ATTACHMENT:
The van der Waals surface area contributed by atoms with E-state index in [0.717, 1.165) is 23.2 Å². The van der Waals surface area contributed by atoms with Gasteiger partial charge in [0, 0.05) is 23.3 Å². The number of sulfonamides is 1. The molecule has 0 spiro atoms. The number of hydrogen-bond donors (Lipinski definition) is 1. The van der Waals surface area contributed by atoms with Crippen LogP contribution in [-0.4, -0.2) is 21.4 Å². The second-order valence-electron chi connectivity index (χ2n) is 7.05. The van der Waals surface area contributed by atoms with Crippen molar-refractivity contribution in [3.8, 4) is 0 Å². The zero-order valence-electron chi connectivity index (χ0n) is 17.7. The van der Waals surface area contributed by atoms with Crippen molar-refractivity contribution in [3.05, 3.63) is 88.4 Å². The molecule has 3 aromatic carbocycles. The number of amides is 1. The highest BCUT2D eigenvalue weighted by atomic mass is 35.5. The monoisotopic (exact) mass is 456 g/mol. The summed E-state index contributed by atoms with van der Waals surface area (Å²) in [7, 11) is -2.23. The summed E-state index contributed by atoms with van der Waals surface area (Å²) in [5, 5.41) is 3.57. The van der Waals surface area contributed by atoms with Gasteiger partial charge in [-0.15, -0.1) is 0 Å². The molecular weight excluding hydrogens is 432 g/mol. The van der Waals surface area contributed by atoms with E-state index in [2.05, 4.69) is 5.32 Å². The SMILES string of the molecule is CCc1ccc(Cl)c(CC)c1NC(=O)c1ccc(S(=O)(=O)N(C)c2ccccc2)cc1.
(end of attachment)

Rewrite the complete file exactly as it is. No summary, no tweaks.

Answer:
The van der Waals surface area contributed by atoms with E-state index in [0.717, 1.165) is 23.2 Å². The van der Waals surface area contributed by atoms with Gasteiger partial charge in [0, 0.05) is 23.3 Å². The number of sulfonamides is 1. The molecule has 0 spiro atoms. The number of hydrogen-bond donors (Lipinski definition) is 1. The van der Waals surface area contributed by atoms with Crippen LogP contribution in [-0.4, -0.2) is 21.4 Å². The second-order valence-electron chi connectivity index (χ2n) is 7.05. The van der Waals surface area contributed by atoms with Crippen molar-refractivity contribution in [3.8, 4) is 0 Å². The zero-order valence-electron chi connectivity index (χ0n) is 17.7. The van der Waals surface area contributed by atoms with Crippen molar-refractivity contribution in [3.05, 3.63) is 88.4 Å². The molecule has 3 aromatic carbocycles. The number of amides is 1. The highest BCUT2D eigenvalue weighted by atomic mass is 35.5. The monoisotopic (exact) mass is 456 g/mol. The summed E-state index contributed by atoms with van der Waals surface area (Å²) in [7, 11) is -2.23. The summed E-state index contributed by atoms with van der Waals surface area (Å²) in [5, 5.41) is 3.57. The van der Waals surface area contributed by atoms with Gasteiger partial charge in [-0.15, -0.1) is 0 Å². The molecular weight excluding hydrogens is 432 g/mol. The van der Waals surface area contributed by atoms with E-state index in [2.05, 4.69) is 5.32 Å². The SMILES string of the molecule is CCc1ccc(Cl)c(CC)c1NC(=O)c1ccc(S(=O)(=O)N(C)c2ccccc2)cc1.